With an election victory falling only two seats short of an absolute majority, the newly elected Greek Prime Minister Alexis Tsipras has vowed to renegotiate Greece’s international bailout and put an end to the austerity measures imposed on his country since 2010.
With a national debt currently equal to 175% of its GDP and an average 40% drop in the purchasing power of its citizens over the past five years, the Hellenic country is at a crossroads and its population has called for change in the general elections held on 25 January.
The victory of Tsipras’ left-wing party, Syriza, has been seen by many as an opportunity not only for Greece, but to re-think the European socio-economic model as a whole, by challenging the measures adopted to counter the economic crisis that have proved unsuccessful so far, and by offering an alternative to the rise of far-right parties across Europe.
Several Southern European countries, having undergone painful reforms and adjustment programmes in the past years, with the so-called ‘troika’ overruling their national sovereignty, see Syriza as a model to follow. The Greek campaign was closely followed in particular in Spain, where the barely year old left-wing party ‘Podemos’ is becoming increasingly popular and could challenge the bipartisan political system that has prevailed in Spain since democracy was restored in the late 70s. In fact, Syriza’s campaign was directly supported by Podemos, whose leader and MEP Pablo Iglesias labelled Tsipra’s victory as the “beginning of the change in Europe” (see article in Europa Press), and Syriza’s electoral victory has given wings to the Spanish movement (see article in EUObserver). Leftist parties in Portugal, grouped into a recently founded political movement called ‘Tiempo de Avancar’ also hope for the same political momentum that Syriza achieved in recent general elections in Greece (see article in EUObserver).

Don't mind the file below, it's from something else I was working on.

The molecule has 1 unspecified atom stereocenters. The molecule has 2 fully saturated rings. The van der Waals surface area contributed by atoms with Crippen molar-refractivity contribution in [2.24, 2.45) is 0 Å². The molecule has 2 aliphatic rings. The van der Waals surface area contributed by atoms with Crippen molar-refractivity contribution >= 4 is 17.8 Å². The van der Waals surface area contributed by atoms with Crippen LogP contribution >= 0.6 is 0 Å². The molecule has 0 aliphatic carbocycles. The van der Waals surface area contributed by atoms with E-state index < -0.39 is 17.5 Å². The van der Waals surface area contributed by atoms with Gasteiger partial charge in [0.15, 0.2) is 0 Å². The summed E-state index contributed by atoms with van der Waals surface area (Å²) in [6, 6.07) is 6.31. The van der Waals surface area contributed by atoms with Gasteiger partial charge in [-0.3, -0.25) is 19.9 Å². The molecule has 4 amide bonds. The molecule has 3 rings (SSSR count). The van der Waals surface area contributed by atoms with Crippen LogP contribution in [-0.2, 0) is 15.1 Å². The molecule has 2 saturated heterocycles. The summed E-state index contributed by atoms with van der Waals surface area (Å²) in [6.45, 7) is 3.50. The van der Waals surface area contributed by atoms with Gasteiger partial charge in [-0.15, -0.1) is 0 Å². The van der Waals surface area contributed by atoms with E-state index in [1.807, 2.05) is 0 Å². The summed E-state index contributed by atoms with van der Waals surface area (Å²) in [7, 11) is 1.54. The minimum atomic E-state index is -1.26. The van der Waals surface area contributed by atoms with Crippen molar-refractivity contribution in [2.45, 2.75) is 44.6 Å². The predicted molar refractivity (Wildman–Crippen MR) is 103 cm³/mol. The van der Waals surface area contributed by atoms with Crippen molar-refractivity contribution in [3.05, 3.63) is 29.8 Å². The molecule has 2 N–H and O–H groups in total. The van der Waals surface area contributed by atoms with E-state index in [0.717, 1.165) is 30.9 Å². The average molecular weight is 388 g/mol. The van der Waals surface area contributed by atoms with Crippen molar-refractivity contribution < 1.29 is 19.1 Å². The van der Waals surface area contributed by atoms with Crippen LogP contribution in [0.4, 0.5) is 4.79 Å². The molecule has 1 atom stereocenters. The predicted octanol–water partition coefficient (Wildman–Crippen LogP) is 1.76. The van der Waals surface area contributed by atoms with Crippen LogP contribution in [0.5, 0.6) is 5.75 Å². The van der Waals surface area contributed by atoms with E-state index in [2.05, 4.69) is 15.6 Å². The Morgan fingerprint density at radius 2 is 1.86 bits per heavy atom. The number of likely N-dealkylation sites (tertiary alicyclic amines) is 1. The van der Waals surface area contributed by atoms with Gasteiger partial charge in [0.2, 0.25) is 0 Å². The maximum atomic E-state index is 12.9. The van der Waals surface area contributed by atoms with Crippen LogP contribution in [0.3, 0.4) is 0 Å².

Yet euphoria in Greece is likely to be short-lived, or at least significantly softened. Despite the Greek Prime Minister’s electoral promise to write off the Greek debt, the response from European leaders has been quick and crystal clear. European Commission President Juncker has stated that there is “no question of cancelling the Greek debt”, as the other Eurozone countries would never accept it. He has called on Athens to “respect Europe” and the system in place, which can be rearranged, but not fundamentally changed (see article in EurActiv).
Meanwhile Tsipras has scheduled several meetings with EU leaders in the days ahead of the upcoming European Summit on 12 February to persuade them to come to a new debt agreement with Greece. Whist Germany has been very assertive in pushing Greece to meet all its bailout obligations, some other EU leaders are showing more flexibility regarding alleviating the Greek burden, leaving the door open to options that could include giving Athens more breathing space for repayment (read article in EurActiv). The outcome of the negotiations is unlikely to be a write-off of the Greek debt, but rather a renegotiation of its current terms. However, these negotiations may lead to a new approach to austerity in the Eurozone as a whole.
(Photo credit: BBC)